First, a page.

“Sudden acceleration” itself was a catch-all term first popularized by Ralph Nader’s Center for Auto Safety in the late 1970s. They asked the National Highway and Traffic Safety Administration (NHTSA) to open an investigation into reports of GM cars suddenly accelerating. Investigations continued throughout the 1980s into a number of different vehicles from at least six manufacturers. In every case, complaints by consumers to the CAS prompted action; a small handful of complaints was all it took to bring attention to any given model. Several companies recalled vehicles after defects were found, mostly transmission linkages that could allow a vehicle to slip out of park. The GM recall campaign covering nearly 7 million vehicles never earned much press, nor did a similarly large Ford recall. But these recalls didn’t necessarily relate to sudden acceleration of the kind suggested by the term “sudden acceleration,” and of which the CAS accused these cars: full throttle acceleration that the vehicle’s brakes are unable to overcome. The CAS insisted the problem was widespread and even concocted a theory whereby newfangled emissions control computers were causing the problem. The NHTSA responded, reasonably enough, that the cars affected dated to 1973 and many didn’t have computers.

Among the smallest group of vehicles affected were those imported by Volkswagen of America. In 1980, the CAS asked the NHTSA to investigate VW Rabbits and Dashers after it received 16 reports of “sudden acceleration” from consumers. But it was another small volume VW vehicle that became the poster child for the problem: the Audi 5000. Like many other vehicles, the Audi 5000 may have had a problem with shifting out of park (it may also not have had this problem), but not one agency in the US or abroad found problems with the Audi 5000 and what the company preferred to call “unintended acceleration.” But in 1986, 60 Minutes took up the story and … well, you can guess. Tragic tales of sudden acceleration juxtaposed with executives in denial. Audi’s sales took a nose dive, despite the company’s best efforts, including hiring legendary race driver Bobby Unser to lead a PR campaign and allay fears. (YouTube’s got it.)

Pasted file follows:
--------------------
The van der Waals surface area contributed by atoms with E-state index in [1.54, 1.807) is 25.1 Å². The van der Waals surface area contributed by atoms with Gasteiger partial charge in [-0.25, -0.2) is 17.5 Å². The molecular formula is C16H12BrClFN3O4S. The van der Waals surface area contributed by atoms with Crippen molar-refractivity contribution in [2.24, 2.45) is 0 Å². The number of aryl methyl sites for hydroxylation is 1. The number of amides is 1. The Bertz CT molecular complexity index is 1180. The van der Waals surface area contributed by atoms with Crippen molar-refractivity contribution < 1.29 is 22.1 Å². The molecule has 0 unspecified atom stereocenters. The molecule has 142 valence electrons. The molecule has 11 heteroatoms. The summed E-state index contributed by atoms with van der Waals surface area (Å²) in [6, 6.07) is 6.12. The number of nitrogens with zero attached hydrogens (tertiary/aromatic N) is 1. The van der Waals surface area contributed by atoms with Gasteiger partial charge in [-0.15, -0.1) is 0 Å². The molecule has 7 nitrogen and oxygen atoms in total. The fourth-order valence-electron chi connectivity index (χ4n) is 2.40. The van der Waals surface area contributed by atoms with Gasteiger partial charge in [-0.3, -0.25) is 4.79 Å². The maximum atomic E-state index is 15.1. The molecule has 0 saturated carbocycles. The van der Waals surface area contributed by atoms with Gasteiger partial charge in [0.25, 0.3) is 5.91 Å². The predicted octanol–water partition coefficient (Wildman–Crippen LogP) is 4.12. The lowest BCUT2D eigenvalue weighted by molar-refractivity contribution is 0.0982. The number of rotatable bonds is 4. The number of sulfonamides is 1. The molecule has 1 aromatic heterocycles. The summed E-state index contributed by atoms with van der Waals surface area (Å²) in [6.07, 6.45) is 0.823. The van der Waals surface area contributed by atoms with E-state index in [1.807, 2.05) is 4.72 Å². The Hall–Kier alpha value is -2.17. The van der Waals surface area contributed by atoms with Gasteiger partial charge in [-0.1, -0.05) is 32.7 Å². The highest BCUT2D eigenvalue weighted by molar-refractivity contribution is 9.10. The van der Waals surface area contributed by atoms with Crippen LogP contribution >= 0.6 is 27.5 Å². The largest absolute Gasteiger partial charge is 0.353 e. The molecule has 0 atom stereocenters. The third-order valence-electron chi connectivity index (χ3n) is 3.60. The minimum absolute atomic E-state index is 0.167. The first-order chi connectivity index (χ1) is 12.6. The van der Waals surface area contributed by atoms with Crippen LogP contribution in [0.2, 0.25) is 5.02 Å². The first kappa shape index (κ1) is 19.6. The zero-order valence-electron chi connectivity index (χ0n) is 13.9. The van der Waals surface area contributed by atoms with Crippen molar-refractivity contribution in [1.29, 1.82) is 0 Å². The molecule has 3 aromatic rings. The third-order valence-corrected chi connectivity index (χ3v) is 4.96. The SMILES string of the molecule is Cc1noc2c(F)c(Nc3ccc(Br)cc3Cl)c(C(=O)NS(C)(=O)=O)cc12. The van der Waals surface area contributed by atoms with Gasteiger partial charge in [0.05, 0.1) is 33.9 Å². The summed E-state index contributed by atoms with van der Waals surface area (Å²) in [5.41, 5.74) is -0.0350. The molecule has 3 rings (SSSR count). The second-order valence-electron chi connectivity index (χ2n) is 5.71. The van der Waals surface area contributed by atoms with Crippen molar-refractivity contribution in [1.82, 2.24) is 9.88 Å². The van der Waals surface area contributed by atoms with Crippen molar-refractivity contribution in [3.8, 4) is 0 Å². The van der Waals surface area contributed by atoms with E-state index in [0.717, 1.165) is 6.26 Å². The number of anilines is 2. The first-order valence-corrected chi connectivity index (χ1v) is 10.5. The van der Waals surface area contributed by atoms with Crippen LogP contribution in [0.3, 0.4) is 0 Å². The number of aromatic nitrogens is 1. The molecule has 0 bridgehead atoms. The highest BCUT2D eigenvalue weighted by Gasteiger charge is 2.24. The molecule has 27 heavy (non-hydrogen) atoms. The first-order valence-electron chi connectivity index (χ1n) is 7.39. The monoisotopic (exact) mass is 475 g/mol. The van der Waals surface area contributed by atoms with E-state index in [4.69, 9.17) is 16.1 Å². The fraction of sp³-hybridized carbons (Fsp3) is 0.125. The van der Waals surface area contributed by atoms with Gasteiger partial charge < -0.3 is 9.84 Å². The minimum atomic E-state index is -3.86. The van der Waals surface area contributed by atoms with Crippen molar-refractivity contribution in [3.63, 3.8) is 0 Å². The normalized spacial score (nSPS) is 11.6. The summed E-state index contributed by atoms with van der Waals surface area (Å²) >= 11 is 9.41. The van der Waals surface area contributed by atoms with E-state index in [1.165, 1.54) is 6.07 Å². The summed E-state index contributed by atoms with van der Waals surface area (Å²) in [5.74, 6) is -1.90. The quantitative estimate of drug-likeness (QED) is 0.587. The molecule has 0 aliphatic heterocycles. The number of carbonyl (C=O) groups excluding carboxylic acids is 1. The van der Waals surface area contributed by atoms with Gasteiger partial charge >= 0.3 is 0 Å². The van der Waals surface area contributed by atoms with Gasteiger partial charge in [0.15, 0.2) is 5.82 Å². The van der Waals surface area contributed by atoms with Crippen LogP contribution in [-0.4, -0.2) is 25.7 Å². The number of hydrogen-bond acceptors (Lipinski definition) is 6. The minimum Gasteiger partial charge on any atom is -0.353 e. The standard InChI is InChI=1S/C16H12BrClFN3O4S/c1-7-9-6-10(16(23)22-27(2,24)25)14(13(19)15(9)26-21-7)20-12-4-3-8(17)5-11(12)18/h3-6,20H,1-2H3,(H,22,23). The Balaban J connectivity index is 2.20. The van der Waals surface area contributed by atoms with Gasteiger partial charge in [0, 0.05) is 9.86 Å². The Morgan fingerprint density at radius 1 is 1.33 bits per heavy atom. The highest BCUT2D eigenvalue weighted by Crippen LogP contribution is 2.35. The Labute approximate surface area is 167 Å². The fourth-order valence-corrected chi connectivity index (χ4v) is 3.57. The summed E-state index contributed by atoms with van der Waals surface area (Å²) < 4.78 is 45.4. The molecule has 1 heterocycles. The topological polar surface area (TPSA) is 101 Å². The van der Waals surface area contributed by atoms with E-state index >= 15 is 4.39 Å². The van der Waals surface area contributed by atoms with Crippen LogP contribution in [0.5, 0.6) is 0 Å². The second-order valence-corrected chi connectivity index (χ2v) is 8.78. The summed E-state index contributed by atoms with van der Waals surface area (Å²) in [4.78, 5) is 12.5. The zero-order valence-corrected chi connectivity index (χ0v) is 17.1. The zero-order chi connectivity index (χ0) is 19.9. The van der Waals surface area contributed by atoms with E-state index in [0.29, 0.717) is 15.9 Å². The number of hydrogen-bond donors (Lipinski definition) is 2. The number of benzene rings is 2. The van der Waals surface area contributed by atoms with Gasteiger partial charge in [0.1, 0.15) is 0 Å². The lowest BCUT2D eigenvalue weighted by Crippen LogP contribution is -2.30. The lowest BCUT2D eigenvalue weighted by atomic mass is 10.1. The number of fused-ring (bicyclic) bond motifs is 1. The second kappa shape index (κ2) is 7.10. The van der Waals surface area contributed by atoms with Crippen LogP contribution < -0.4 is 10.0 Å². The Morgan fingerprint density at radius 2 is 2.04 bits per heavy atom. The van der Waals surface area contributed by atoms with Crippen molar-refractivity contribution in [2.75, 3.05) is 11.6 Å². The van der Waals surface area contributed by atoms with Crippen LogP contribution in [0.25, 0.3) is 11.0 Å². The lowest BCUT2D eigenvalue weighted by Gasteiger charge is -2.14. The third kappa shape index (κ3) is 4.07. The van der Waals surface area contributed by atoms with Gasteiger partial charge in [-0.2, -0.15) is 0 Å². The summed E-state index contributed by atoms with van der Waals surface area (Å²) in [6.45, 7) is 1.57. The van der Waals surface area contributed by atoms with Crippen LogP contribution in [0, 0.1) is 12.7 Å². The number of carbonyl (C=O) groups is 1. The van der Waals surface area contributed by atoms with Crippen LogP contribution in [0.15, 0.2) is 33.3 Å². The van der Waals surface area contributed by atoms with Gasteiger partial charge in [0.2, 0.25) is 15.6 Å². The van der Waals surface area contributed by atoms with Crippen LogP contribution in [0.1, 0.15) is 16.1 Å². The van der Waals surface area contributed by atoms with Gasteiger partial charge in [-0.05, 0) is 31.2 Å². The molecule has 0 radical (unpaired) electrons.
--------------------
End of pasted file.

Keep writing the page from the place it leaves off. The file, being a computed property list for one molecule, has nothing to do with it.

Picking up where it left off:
Since 2000 there have been 34 deaths in Toyotas afflicted with sudden acceleration from all causes—out of about 400,000 highway deaths in the same period. A study last December by the Consumers Union found that Toyotas were responsible for 41 percent of the sudden-acceleration incidents reported. But here’s the catch: 28 percent of the unintended-acceleration incidents in the same study happened in Fords. And the truth is, it’s still not clear that anything is really the matter with these cars. That’s why Tom Magliozzi (“Click” of NPR’s “Car Talk”) calls unintended acceleration the “chronic fatigue syndrome” of the automobile world. It can have several causes, from loose floor mats to big feet or bad shoes, to, yes, a throttle getting stuck, or, as may have been the case with the Lexus being driven by the California police officer, a gas pedal that won’t release. (Although, as Unser demonstrated in the Audi video, the brake is stronger than the gas, and should defeat it.) Such a rare event resulting from myriad possible causes poses a special problem for engineers. They need more data.